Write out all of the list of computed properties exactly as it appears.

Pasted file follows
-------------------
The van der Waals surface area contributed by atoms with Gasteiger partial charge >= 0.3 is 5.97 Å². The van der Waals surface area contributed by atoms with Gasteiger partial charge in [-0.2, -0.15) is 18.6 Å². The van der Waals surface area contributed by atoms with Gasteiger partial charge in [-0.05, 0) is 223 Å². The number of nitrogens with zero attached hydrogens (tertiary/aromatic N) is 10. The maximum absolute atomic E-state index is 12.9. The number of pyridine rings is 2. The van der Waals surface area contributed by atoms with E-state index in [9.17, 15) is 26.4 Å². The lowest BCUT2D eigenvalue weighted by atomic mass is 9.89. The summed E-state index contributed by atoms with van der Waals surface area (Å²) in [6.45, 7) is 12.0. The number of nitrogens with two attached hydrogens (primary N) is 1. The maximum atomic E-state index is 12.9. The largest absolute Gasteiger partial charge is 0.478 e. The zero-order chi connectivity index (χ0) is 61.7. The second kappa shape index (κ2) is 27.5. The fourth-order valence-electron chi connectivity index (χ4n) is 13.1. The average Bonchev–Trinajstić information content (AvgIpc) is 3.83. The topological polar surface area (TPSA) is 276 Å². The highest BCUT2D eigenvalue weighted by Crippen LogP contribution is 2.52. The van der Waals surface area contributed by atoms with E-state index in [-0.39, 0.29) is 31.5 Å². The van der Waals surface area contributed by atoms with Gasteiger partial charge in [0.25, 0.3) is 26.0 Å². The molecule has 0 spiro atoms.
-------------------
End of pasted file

The van der Waals surface area contributed by atoms with Gasteiger partial charge >= 0.3 is 5.97 Å². The van der Waals surface area contributed by atoms with Gasteiger partial charge in [-0.2, -0.15) is 18.6 Å². The van der Waals surface area contributed by atoms with Gasteiger partial charge in [-0.05, 0) is 223 Å². The number of nitrogens with zero attached hydrogens (tertiary/aromatic N) is 10. The maximum absolute atomic E-state index is 12.9. The number of pyridine rings is 2. The van der Waals surface area contributed by atoms with E-state index in [9.17, 15) is 26.4 Å². The lowest BCUT2D eigenvalue weighted by atomic mass is 9.89. The summed E-state index contributed by atoms with van der Waals surface area (Å²) in [6.45, 7) is 12.0. The number of nitrogens with two attached hydrogens (primary N) is 1. The maximum atomic E-state index is 12.9. The largest absolute Gasteiger partial charge is 0.478 e. The zero-order chi connectivity index (χ0) is 61.7. The second kappa shape index (κ2) is 27.5. The fourth-order valence-electron chi connectivity index (χ4n) is 13.1. The average Bonchev–Trinajstić information content (AvgIpc) is 3.83. The topological polar surface area (TPSA) is 276 Å². The highest BCUT2D eigenvalue weighted by Crippen LogP contribution is 2.52. The van der Waals surface area contributed by atoms with E-state index in [-0.39, 0.29) is 31.5 Å². The van der Waals surface area contributed by atoms with Gasteiger partial charge in [0.25, 0.3) is 26.0 Å². The molecule has 0 spiro atoms.